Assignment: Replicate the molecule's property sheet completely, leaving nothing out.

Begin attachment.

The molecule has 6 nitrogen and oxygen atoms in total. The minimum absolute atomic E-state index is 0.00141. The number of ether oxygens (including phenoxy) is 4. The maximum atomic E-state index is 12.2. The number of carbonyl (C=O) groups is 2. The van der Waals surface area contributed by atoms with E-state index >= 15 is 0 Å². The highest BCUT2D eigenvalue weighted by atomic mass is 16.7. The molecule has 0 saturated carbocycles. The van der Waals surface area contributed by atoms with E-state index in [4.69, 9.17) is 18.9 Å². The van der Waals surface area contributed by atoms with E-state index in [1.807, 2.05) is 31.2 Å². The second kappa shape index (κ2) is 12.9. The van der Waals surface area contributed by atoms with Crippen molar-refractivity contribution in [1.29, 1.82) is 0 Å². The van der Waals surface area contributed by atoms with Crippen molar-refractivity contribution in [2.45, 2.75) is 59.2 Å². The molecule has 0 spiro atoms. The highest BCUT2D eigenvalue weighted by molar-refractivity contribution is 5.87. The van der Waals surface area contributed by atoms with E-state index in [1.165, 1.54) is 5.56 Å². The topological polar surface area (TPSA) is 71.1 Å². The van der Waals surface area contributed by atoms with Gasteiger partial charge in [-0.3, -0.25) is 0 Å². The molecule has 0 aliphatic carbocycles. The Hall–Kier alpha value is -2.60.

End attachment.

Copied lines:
The molecule has 6 nitrogen and oxygen atoms in total. The minimum absolute atomic E-state index is 0.00141. The number of ether oxygens (including phenoxy) is 4. The maximum atomic E-state index is 12.2. The number of carbonyl (C=O) groups is 2. The van der Waals surface area contributed by atoms with E-state index >= 15 is 0 Å². The highest BCUT2D eigenvalue weighted by atomic mass is 16.7. The molecule has 0 saturated carbocycles. The van der Waals surface area contributed by atoms with E-state index in [4.69, 9.17) is 18.9 Å². The van der Waals surface area contributed by atoms with E-state index in [1.807, 2.05) is 31.2 Å². The second kappa shape index (κ2) is 12.9. The van der Waals surface area contributed by atoms with Crippen molar-refractivity contribution in [1.29, 1.82) is 0 Å². The van der Waals surface area contributed by atoms with Crippen molar-refractivity contribution in [2.45, 2.75) is 59.2 Å². The molecule has 0 spiro atoms. The highest BCUT2D eigenvalue weighted by molar-refractivity contribution is 5.87. The van der Waals surface area contributed by atoms with E-state index in [1.165, 1.54) is 5.56 Å². The topological polar surface area (TPSA) is 71.1 Å². The van der Waals surface area contributed by atoms with Gasteiger partial charge in [-0.3, -0.25) is 0 Å². The molecule has 0 aliphatic carbocycles. The Hall–Kier alpha value is -2.60.